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Coke Weed – Back to Soft

on July 26, 2013, 12:00am
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Last we heard from Maine-via-NYC band Coke Weed was on last year’s Nice Dream, an inviting but conflicted sophomore full-length that teetered somewhat unconfidently between sprawls and concision, folk and psychedelia. But on the band’s third album, Back to Soft, they sound like they’ve had enough of the stress that comes with any band trying to “find their sound.” Relaxed and patient as ever now, Coke Weed have returned with, in the simplest of definitions, an awesome guitar rock record.

The Velvet Underground are an obvious first point of reference on Back to Soft – an influence that songwriter Milan McAlevey has confirmed – and that’s a good thing. “Sunseeker” opens the album on a near-identical replica of the groove that anchors The Velvets’ “Sister Ray”, and “Anklet” borrows the sighing Sterling Morrison guitar line from ”Pale Blue Eyes”. But it’s more than mere pastiche, wisely. Back to Soft combines the familiar aura of the Velvets with the lackadaisical, lo-fi aesthetic of Pavement and snail-in-heat-slow tempos a la Low for its loose but constantly locked-in feel. It’s a comfortingly straightforward listen, also thanks in no small part to lead singer Nina Donghia’s gorgeously laid-back vocals.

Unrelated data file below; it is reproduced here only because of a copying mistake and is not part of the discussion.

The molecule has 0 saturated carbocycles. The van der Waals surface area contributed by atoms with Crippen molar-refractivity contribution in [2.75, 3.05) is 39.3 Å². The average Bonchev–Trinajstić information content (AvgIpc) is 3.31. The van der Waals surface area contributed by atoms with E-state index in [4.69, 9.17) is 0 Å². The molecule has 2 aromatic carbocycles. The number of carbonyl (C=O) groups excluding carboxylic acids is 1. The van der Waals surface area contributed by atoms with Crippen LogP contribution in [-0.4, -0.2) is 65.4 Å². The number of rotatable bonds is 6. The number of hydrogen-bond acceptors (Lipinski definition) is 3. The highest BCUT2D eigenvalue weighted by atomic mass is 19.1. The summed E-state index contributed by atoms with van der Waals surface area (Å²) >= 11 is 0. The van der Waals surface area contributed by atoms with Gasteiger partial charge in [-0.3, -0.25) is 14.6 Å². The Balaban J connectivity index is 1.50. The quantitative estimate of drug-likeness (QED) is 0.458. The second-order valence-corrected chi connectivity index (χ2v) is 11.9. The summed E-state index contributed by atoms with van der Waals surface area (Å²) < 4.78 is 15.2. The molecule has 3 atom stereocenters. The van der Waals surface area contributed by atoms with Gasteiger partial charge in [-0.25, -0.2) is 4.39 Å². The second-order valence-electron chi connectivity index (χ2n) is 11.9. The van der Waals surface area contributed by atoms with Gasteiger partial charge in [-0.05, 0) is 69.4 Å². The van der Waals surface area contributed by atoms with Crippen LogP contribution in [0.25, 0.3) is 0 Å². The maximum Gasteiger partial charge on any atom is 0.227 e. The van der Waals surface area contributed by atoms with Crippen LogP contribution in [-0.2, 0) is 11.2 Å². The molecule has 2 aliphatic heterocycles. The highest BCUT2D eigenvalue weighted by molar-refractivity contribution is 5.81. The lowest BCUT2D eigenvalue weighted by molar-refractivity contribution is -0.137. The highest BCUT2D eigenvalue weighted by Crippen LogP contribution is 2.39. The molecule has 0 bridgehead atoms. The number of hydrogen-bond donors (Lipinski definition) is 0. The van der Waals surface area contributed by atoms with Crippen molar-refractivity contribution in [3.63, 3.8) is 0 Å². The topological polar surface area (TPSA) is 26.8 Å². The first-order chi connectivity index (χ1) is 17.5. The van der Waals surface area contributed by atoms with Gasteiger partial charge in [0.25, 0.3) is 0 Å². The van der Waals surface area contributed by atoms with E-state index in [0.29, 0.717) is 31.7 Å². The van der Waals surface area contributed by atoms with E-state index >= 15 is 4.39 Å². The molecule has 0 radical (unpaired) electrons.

With 10 tracks of standard pop song length, Back to Soft is deliberately lean, and it complements the album’s simplified vision perfectly. The songwriting on the second half isn’t quite as strong as its counterpart, save for the standout closer “Manchester”, a last-second turn towards country. But through all 40 minutes of foggy guitar texture, it’s apparent with Back to Soft that Coke Weed are best at taking it easy.

Essential Tracks: “Anklet”, “Desert Sleeper”, and “Manchester”

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